Look, I WANT to change my views. I do. Honestly. But I just don’t see how pointing out the obvious is being a racist, which in this uber-PC culture it seems like it is. This was kind of just a rant, really unorganized (I apologize), and I can delve further into the details of my views, and answer any questions anyone has for me. Demographic wise, in case it matters? I’m a liberal Israeli-born, suburban Atlanta raised college student who votes a straight (D) ticket.

Beats me. I’ve never known anyone who uses it. I think we’re concerned with its real or perceived effect on society. If you’re not driving under the influence, or coming to work stoned when I need you sober, and your habit doesn’t drain my tax dollars to support, or you’re not abusing or neglecting your kids, I don’t care if you smoke opium. Society does have the right to step in when we think you’re hurting yourself though, and opium users can end up needing food, housing, healthcare, etc. If they can’t support themselves, they become society’s problem. Also, because it’s addictive, people who just want to experiment can end up with an involuntary habit they weren’t prepared for.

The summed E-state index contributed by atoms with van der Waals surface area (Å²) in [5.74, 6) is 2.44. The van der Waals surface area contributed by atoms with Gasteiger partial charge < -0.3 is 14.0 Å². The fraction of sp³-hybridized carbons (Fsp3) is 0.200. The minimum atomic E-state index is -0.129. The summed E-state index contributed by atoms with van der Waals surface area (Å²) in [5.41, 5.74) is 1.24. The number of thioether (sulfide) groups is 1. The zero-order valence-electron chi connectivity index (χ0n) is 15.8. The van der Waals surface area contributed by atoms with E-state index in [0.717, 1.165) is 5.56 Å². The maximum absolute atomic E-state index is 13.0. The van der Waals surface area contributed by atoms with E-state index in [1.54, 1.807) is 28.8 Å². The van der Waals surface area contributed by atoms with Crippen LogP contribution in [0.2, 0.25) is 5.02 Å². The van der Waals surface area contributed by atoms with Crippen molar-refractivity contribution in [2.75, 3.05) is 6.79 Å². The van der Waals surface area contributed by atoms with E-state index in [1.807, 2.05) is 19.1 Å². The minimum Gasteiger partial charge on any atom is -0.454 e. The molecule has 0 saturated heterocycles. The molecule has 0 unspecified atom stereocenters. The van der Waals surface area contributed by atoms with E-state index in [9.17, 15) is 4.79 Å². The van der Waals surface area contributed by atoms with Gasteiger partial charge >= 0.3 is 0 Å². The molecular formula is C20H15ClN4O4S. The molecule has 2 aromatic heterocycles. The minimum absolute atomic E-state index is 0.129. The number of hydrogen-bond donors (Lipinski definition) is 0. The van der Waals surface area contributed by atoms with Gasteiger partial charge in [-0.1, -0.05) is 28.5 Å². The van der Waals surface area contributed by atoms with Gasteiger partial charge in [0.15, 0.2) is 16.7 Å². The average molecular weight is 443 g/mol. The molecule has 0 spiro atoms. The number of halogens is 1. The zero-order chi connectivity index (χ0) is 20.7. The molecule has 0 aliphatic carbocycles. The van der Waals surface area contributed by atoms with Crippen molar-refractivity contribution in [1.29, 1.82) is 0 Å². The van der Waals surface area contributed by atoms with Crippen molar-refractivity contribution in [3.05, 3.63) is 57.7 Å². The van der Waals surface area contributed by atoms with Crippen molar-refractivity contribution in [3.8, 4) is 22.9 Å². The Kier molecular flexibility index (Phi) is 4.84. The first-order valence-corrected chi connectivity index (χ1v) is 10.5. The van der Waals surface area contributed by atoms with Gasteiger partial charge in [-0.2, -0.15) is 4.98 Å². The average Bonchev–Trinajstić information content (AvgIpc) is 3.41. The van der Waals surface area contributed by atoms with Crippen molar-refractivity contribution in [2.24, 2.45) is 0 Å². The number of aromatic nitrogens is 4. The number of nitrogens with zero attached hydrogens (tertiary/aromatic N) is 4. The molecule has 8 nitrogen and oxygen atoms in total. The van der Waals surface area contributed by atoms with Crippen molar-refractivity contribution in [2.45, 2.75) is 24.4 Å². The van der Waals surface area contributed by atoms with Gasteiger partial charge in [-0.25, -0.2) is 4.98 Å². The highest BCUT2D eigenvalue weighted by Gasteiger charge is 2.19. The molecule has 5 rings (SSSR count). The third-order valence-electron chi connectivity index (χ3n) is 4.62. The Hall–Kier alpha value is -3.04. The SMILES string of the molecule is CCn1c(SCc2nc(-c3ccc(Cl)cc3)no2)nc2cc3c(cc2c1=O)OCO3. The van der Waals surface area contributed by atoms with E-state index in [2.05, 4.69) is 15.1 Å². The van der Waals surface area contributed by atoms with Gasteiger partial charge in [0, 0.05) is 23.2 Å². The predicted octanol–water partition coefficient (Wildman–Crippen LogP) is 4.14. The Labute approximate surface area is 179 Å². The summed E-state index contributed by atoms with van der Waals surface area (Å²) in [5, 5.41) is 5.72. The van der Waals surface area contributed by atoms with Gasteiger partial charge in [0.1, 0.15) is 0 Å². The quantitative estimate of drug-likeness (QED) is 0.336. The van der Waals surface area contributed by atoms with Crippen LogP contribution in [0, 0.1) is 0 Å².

I agree with you on many points.

My second roomate in college was black, from an African father and had visited Nigeria, and by all accounts he is a great guy and a great friend.

Most of his black friends are cool people too.

Not to mention that I live in a over-whelming mixed race (mulatto) country.

I just can´t stand those ridiculous long chains and golden rings and the rap music that continues to deteriorate in quality and morality.

My dislike of that particular section of African American culture has nothing to with skin color, it has to do with the attitude of the people who exhibit it. It just so happens that most of the gold-chain, bling-bling, money money, bad rap music happens to be predominantley a sub-culture of African Americans.

But there are whites with this attitude as well. Eminem, Collie Budz and a few others I can´t remember.

I’m not a racist, I think it’s silly.

But I have no problem being called a Culturist. I don’t respect certain aspects of other cultures. Hell, I don’t even respect certain aspects of my own culture.

When the Hmong first came to this country, they kept right on marrying 12-13 year old girls to 30-something males. When they got arrested and prosecuted for it, they cried out “But that’s our culture!”. Tough shit, you’re here now and we’re not allowing that in our culture.

When the Somalis first came here, they refused to accept women in positions of authority, whether Police or their supervisors. “But that’s our culture!” Tough shit, you’re here now and you’d damn well better adapt, because you’re going to lose your job if you disrespect or refuse to obey your female boss, and you’re going to jail the hard way if you act improperly toward a female police officer.

No, I don’t have to respect Criminal Cultures, those that advocate hatred or abuse, those that advocate ignorance or denigrate education and achievement. Telling me that I have to do this is disrespectful of MY culture and my integrity.